How to Support Tennesseans with Dyslexia?


  • Provide all students K-3 with reading programs based in the science of reading. *
  • Screen all children with dyslexia in compliance with the Tennessee Say Dyslexia Law. *
  • Provide students identified as having characteristics of dyslexia with daily dyslexia-specific interventions taught by teachers highly trained in those interventions as required by the TennesseeSay Dyslexia law. *
  • Provide students with characteristics of dyslexia with basic accommodations like access to audiobooks, no points off for poor spelling or slow reading, access to wiring programs with word prediction another other assistive technology. *
  • Increase access to online textbooks and resources that offer read aloud.*
  • Social emotional learning for students with characteristics to connect students together and to build confidence and reduce the shame and stigma of dyslexia. *


  • Ensure that all Tennessee teaching programs include coursework on what dyslexia is, how to identify it in the classroom and proper classroom accommodations and assistive technology for students with dyslexia.*
  • Require that teachers who provide dyslexia-specific intervention to students with characteristics of dyslexia are at least minimally trained in the interventions they are teaching.*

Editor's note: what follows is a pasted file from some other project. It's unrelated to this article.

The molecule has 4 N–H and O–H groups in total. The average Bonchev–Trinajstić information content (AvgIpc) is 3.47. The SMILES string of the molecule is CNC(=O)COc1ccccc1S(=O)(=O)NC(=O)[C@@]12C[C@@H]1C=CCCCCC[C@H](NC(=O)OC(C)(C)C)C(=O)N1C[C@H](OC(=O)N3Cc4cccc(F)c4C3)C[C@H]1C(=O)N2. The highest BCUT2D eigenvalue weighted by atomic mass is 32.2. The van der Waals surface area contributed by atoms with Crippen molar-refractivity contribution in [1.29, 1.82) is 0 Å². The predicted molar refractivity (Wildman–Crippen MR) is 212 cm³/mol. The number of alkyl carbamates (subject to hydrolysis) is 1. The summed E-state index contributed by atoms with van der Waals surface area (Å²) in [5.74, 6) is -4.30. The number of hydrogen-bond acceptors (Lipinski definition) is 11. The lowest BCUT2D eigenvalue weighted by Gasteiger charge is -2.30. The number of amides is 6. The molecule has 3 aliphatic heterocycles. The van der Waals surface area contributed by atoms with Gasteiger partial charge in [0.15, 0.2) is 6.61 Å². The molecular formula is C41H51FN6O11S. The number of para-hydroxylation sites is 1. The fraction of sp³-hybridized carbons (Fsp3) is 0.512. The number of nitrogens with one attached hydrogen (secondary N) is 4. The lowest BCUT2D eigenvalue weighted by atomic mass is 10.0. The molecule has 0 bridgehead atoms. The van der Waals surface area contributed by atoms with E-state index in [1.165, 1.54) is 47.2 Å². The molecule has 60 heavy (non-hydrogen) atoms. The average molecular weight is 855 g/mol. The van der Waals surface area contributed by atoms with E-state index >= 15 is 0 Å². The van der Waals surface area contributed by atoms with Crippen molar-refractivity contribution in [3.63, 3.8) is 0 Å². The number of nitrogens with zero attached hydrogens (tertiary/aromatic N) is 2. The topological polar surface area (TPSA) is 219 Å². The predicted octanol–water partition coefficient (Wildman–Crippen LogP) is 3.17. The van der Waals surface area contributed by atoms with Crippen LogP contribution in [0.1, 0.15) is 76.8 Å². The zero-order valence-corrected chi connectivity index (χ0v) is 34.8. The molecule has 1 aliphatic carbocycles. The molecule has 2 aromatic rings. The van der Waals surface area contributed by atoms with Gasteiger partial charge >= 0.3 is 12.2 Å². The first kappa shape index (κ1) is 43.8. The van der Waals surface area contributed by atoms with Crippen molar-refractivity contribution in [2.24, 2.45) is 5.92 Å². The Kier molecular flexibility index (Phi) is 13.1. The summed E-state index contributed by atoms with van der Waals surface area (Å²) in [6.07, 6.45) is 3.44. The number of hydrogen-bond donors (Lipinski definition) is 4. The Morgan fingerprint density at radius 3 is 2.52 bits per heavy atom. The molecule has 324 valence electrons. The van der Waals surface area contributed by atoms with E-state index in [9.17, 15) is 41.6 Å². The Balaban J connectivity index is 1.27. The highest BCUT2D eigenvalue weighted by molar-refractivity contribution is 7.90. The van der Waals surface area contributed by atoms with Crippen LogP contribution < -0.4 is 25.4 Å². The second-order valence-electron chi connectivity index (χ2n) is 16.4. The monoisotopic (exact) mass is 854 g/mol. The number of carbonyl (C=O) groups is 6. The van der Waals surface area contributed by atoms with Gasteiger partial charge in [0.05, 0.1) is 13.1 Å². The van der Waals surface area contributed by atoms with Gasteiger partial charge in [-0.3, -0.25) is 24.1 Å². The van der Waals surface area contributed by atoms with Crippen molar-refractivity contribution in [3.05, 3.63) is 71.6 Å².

• Ensure that districts are complying with the 2014 Tennessee Dyslexia is Real law which requires districts to offer professional development to teachers to help them understand how to identify and work with students with disabilities. *
  • Train more teachers in the science of reading so that teachers understand how the brain learns to read.*


  • Offer public service announcements, workshops and parent support groups for families of students with dyslexia so that they learn about dyslexia and how to best support learners in their home.*
  • Robust offerings and advertising of audiobooks so that families that struggle with reading can listentogether.*
  • Change the conversation coming from districts around literacy. Stop blaming reading failure onparents not reading aloud to children. Parents are not to blame for low literacy.*
  • Empower parents who are struggling readers themselves by offering websites with read aloudtechnology, school conferences and meetings that do not require lots of reading.*
  • Increase access to homework help and online programs that read homework aloud so that familiescan listen and learn together.*


  • Offer public service announcements, workshops and support groups for adults who are struggling readers. *
  • Increase knowledge about voting laws that allow ballots to be read aloud to struggling readers. *
  • Provide provisions so that adults with dyslexia can easily access things like drivers tests, income tax information and other important documentation.*
  • Allow adults with dyslexia to have accommodations on city and state professional testing so as notto block access to a profession because of the inability to pass a written test.*
  • Ensure that job training programs and human resources across Tennessee understand dyslexia andthat adults with dyslexia can be successful with proper interventions. *

* Not currently happening in Tennessee.